Hae mee (虾面; pinyin: xiāmiàn), or “prawn noodles” – Egg noodles served in richly flavored dark soup stock with prawns, pork slices, fish cake slices and bean sprouts topped with fried shallots and spring onion. The stock is made using dried shrimps, plucked heads of prawns, white pepper, garlic and other spices. Traditionally, small cubes of fried pork fat are added to the soup, but this is now less common due to health concerns.

Curry laksa – Rice noodles in a coconut curry soup. Topped with prawns or chicken, cockles, bean sprouts, tofu puffs and sliced fish cakes. Boiled egg may be added. Served with a dollop of sambal chilli paste and Vietnamese coriander. Popular in Singapore.

Assam laksa – Rice noodles in a sour fish soup. Various toppings including shredded fish, cucumber, raw onion, pineapple, chilli and mint. There are regional variations throughout Malaysia

-Assam laksa


Philippine noodle soups can be seen served in street stalls, as well as in the home. They show a distinct blend of Oriental and Western culture adjusted to suit the Philippine palate. They are normally served with condiments such as patis, soy sauce, calamansi juice, as well as pepper to further adjust the flavor. Like other types of soup, they may be regarded as comfort food and are regularly associated with the cold, rainy season in the Philippines. They are normally eaten with a pair of spoon and fork, alternating between scooping the soup, and handling the noodles, and are less commonly eaten with the combination of chopsticks and a soup spoon.

Batchoy – A noodle soup from Iloilo garnished with pork innards, crushed pork cracklings, chopped vegetables, and topped with a raw egg.

Mami – A noodle soup similar to the Chinese variety, with either a beef, pork, chicken, or wanton garnish and topped with chives. Usually thin egg noodles are used, but there are versions using flat rice noodles (ho fan). Introduced in the Philippines by Ma Mon Luk.

Sopas – A noodle soup that has a Western influence. It usually has chicken strips and broth, chopped vegetables, and macaroni noodles. Milk is added to give it a richer flavor. The name literally means “soup.”

Pancit Molo – A noodle soup that has wonton wrappers for its “noodles.” It is normally made from meat broth, leafy as well as chopped vegetables, and possible wonton dumplings.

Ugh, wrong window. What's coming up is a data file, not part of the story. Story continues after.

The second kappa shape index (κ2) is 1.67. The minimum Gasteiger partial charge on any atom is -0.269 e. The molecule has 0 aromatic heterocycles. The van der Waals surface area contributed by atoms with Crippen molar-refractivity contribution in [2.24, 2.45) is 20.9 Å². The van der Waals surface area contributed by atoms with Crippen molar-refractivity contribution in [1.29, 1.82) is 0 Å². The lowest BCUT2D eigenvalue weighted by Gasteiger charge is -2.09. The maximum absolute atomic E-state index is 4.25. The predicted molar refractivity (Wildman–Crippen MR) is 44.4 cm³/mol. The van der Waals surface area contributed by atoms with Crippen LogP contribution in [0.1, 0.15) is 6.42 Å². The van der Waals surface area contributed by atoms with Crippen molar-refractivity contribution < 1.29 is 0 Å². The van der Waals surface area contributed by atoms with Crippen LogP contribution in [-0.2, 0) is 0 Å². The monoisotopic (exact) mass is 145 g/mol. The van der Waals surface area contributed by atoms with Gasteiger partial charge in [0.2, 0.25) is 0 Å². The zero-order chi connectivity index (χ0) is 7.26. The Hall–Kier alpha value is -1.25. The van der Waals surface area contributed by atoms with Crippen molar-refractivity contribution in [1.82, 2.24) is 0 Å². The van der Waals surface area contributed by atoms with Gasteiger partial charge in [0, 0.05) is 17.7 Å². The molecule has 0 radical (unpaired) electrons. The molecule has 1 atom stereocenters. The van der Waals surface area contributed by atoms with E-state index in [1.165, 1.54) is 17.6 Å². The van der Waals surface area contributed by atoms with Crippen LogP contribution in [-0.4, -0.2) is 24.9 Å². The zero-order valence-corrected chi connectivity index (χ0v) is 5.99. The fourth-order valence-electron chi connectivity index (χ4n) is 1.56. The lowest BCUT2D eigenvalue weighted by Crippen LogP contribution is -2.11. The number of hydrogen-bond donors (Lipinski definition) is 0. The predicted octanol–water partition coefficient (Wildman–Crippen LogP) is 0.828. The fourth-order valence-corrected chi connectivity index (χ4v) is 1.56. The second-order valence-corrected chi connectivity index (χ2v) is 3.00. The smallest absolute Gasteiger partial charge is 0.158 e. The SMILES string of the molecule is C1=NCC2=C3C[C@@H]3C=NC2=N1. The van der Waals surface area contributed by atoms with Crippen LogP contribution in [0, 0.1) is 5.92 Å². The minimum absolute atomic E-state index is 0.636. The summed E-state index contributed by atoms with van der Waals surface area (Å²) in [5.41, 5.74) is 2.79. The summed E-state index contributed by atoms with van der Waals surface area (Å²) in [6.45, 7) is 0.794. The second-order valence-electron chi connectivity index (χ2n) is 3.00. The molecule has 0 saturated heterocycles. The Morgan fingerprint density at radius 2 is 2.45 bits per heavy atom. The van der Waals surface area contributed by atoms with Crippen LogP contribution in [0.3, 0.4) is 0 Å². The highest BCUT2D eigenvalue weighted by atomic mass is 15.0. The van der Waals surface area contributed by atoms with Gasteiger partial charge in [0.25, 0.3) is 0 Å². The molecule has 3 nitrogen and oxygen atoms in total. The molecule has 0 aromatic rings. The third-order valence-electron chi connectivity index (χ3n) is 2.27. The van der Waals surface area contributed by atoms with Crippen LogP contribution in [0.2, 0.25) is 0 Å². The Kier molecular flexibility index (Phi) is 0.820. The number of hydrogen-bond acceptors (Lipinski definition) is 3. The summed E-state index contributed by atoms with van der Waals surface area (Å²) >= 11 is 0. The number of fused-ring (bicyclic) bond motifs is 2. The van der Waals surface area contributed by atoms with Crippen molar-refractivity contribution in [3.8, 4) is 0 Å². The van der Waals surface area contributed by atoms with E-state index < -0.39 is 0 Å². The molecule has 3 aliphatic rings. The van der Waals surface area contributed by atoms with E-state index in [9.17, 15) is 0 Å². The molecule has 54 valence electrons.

Miswa – A soup with wheat flour noodles. Chopped pork (with fat to give more flavor to the soup) is fried before the water is added. The noodles take very little time to cook, so they are added last. The dish also normally has chopped patola. “Miswa” also refers to the noodles itself.

-Mami noodle soup


Beef noodle soup (牛肉麵) – noodles in beef soup, sometimes with a chunk of stewed beef, beef bouillon granules and dried parsley. Popular in Taiwan.
蚵仔麵線 – vermicelli noodles with oysters


-Noodle stall in Thailand

Thai noodle soups are popular in street stalls, canteens and food courts. The noodles are served in a light (chicken) stock, often topped with meat or fish balls and coriander leaves. The diner then adjusts the flavour by themselves using sugar, nam pla (fish sauce), dried chilli and chilli in vinegar provided at the table. Unlike most other Thai food, noodles are eaten with chopsticks. Both noodles and chopsticks are clear Chinese influences. The word kuaitiao is a direct loan from Teochew.

Bami nam (Thai: บะหมี่น้ำ) – egg wheat noodles in soup, often with minced pork, braised or roast duck, or cuts of mu daeng (char siu)

Kaeng chuet wunsen (Thai: แกงจืดวุ้นเส้น) – glass noodles in soup

Khanom chin kaeng khiao wan kai (Thai: ขนมจีนแกงเขียวหวานไก่) – Thai rice noodles served with chicken green curry

Khao soi (Thai: ข้าวซอย) – rice or wheat noodles in a curry soup; a northern Thai dish

Kuaitiao nam (Thai: ก๋วยเตี๋ยวน้ำ) – rice noodles in soup

-Thai noodle soup stall